For Every Uphill, There is a Downhill

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I could write a whole blog dedicated to every single lesson that I took away from my Ironman 70.3 experience this past Sunday. However it is still very raw and fresh for me and I think it’s going to take me a while to recover, so we’ll leave it for another day. Instead I want to talk about one of the main things I realized across my 7 hour 43 minute journey, and how I think we can all take something away from it.


It happened the second I hit the water for the first segment of the race. I just didn’t realize it at first. I only felt a few things in this instance actually; 


  1. Immediate shock from the cold of both the air and water temperatures that literally took my breath away. 
  2. A rush of adrenaline that propelled me forward.
  3. An overwhelming sense of fear, panic, and doubt. 


As I was flailing my arms and legs, trying to catch my breath while attempting to also continue progressing forward, I wasn’t thinking very much other than “oh my god” and holy ****. But what came next were my natural coaching instincts. I just thought “okay, get to the first buoy.” And then “okay take a breath and try to calm down.” And finally “you came here to do this, let’s go.” All things I would tell our athletes in challenging times. 


The next thought I had was about all of the people who encouraged me through this process, my family who was waiting back on the beach for me to come out the other side, and our athletes whose strength is infinite. So I took a breath and took it one buoy at a time, and before I knew it I had made it, slowly but surely,  through the whole 1.2 miles. I ran out of the water stronger than when I had gone in, a new sense of confidence that motivated me to keep going. 


I finally realized it on the next stage; the bike. 


This was a 56 mile course that started with hundreds of feet of elevation across the first 10 miles, a cruel slap in the face to anyone (*cough* me *cough*) who might have been feeling confident after that swim. But for every uphill, no matter how slow I had to crawl up, or how much my quads felt like they had been lit on fire, or how hard I could feel my heart pounding in my chest… There was always that sweet, sweet relief of the downhill on the other side. That whip of the wind in your face, the blur of trees and houses out of the corner of your eyes, flying type of feeling that can only be found on the other side of something so hard it makes you wonder why you are doing it.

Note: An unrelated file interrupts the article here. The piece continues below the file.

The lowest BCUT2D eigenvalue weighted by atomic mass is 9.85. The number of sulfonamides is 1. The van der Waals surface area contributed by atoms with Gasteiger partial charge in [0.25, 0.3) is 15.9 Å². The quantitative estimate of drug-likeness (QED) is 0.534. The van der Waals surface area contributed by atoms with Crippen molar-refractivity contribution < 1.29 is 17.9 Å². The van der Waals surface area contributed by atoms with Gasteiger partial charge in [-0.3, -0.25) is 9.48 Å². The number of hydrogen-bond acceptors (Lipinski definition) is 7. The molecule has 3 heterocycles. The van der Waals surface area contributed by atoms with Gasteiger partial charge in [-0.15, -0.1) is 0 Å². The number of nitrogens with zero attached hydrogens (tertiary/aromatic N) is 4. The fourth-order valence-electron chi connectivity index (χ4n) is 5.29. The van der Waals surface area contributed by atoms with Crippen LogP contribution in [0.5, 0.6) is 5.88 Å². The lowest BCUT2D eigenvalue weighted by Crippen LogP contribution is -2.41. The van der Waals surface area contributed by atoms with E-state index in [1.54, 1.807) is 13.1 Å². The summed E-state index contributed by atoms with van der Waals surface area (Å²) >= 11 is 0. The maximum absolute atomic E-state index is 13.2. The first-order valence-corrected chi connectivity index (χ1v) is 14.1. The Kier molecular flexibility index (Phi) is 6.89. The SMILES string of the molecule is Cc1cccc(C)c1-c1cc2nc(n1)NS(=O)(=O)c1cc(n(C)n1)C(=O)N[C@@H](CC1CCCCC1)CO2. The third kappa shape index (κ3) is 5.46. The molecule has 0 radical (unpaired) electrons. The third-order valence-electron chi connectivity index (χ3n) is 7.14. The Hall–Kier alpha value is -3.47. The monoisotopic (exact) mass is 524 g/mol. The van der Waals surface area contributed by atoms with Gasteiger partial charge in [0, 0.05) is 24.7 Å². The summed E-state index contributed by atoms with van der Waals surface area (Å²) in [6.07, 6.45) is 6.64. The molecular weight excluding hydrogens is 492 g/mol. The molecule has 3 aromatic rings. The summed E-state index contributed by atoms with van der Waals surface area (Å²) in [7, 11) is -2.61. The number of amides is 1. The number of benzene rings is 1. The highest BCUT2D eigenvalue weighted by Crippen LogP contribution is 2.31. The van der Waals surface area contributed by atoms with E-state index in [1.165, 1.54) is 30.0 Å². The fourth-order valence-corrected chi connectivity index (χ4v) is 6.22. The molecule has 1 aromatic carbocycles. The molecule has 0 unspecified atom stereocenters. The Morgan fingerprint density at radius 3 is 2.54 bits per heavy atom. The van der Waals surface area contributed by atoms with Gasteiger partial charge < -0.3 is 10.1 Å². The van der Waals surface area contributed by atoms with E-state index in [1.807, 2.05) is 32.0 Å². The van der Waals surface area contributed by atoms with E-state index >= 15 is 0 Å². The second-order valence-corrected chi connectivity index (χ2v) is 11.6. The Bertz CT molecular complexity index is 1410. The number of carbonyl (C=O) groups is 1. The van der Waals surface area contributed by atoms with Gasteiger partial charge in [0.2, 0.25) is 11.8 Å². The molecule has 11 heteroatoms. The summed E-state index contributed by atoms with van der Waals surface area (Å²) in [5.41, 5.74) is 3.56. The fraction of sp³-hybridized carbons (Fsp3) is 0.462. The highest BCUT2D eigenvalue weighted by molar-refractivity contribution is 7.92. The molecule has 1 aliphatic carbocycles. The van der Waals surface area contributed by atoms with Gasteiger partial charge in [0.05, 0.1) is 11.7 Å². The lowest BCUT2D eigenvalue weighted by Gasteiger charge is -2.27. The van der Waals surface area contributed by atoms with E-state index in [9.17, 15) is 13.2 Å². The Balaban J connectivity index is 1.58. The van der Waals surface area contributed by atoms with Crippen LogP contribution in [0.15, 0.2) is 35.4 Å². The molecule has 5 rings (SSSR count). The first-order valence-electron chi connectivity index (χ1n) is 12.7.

For every uphill, there is a downhill. 


That’s the thought that popped in my head after the first and most challenging hills were out of the way. In my case, it was quite literal. As I conquered these hills I grew more and more excited for that feeling of relief on the other side. In knowing that if I could just push a little more, what I wanted and worked for was there waiting for me. And since I had so much time to think, over 4 hours to be exact, those literal hills turned into something much bigger in my mind. 


When we are faced with a challenge we are given two options; 


1. We can succumb to the doubt, pressure and anxiety that we sell ourselves. We can stop ourselves short of finding out what is on the other side of that hill. 


2. We can use it to fuel us straight to the top, and marvel in the glory on our way down. 


This rings true for everything in life, not just my hill climbs on the bike. If you are being faced with a challenge, you get to decide how you attack it. Everyone has hills in their life. Whether it is literally you running up a hill as you train for our upcoming 10k or Spartan event, or solving a frustrating problem at work. There are going to be uphills, there are going to be challenges. But for every struggle, for every challenge we endure, for every inch we conquer… there is going to be relief on the other side, that magnificent downhill that feels even better because you know you earned it. 

So challenge yourself, and embrace that challenge. After all, you may never know what you are truly capable of- until you try. 

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